The yarn of the “Libyan Eisenseiten” is next, It is the story of a Eduard Bf 110E in 1/48th scale which in this case is modelled very nicely here by Tomás de la Fuente. Tomás returns to model again in issue no 4 of Aces High with this kit showing just how he moves forward sequence by sequence very smartly and it is a great help to the modeller. Page 30 is shown below and it details just how to incrementally better the cockpit in easy to follow steps. This is why we read these magazines, to increase our own skill by osmosis. Some sunk in here as I was reading these articles I can say.
The twin engined aircraft is also a little dark in it’s finished state but not at all something I could not live with. The skillful painting job done here is shaded panel by panel by the modeller to give the dual coloured model a lot of tonal variance and so creating interest in the kit. I like this finish quite a lot.
There is of course a lovely poster in the middle pages, “inspiration”?
Next we see the top Allied fighter ace in the MTO and his aircraft is modelled by as Tomek Wajnkaim who builds the famous shark mouthed kite of Neville Duke from the Hasegawa 1/32 Kittyhawk Mk.I kit. This aircraft “GAV” is well known in artwork and the spectacular sharkmouth is always a popular and great looking additive to models. Especially the Kittyhawk/ Warhawk /Tomahawk for which it became synonymous.
The build of the larger Hasegawa kit is fairly modern, and only some new wheel wells, custom riveting and the decals from Barracuda were needed to add to the kit to make it really top shelf. Again we see a lot of modulation and panel variance in this model but not too much. The text is at the best ratio to pictures in the whole magazine – a solid article.
“Maltese Warrior” is a build where Manuel Gil García uses the 72nd scale Tamiya kit Spitfire Mk.Vb Trop to represent a spit that served in a unique unit that was based in Malta. Even in this tiny scale the modeller chose to scratch-build certain elements in the cockpit and his skill in miniatures is unquestioned.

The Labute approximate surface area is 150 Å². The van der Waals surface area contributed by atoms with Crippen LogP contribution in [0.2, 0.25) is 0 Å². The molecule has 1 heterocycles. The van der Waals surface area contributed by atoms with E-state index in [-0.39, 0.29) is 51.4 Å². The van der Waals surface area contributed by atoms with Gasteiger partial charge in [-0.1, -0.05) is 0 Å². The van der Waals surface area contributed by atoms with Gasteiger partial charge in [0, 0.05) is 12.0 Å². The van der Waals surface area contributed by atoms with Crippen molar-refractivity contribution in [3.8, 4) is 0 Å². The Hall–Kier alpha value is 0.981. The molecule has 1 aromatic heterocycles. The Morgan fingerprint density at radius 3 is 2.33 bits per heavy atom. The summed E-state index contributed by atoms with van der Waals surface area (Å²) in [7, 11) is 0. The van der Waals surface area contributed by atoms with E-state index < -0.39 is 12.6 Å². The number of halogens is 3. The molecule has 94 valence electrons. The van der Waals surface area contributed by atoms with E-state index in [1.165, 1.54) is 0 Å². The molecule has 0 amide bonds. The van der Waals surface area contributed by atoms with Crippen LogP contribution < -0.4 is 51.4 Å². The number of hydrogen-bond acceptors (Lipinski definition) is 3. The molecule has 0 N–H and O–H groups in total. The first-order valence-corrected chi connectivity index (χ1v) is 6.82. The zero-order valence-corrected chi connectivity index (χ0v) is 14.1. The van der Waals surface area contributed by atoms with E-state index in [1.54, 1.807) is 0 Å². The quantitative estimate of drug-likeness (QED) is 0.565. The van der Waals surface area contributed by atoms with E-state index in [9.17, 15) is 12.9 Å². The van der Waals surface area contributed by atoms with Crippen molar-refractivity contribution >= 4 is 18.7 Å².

The end result of all the scratch building and tiny detail leave you looking at this kit like it is in a larger scale. So much has been done to the kit it’s a credit to the model maker.
The next two sections of the magazine traditionally cover the figures and diorama elements of modelling. Something to complement the aircraft you make. Firstly we have a figure modelled by Roberto Ramirez who models a 1/18th scale vignette including a rather scary faced looking sculpt of Hans-Joachim Marseille. The process of detailing the vignette is seen again in step by step processes. If figures are not your strong suit this can only help.
Next we look at the modelling of a 1/35th scale ICM Maultier Half-Track. The modeller does a very good job of the kit in a style this is easy to follow and not too far away from the skill-sets already shown. It is a good choice as the tracked vehicle and the difference in the wood and steel of the vehicle open up different techniques to aircraft models. I like this and the figure section as they take up only a little room in the magazine and only add to the theme.
Well I like this. The editor is a smart guy and has listened to modellers and given them largely what they want. For the main part it is well laid out and the models are very high in finish and skill shown. Some could do with toning down but that is just my taste. I’m not even half as skilled as these guys so for me I learned a lot. And that is what these magazines are for isn’t it?
The next issued takes us deep in to John Foggerty with a Vietnam issue on the horizon. We are looking forward to seeing it…
Thanks to Aces High for sending us their new magazine to read and review.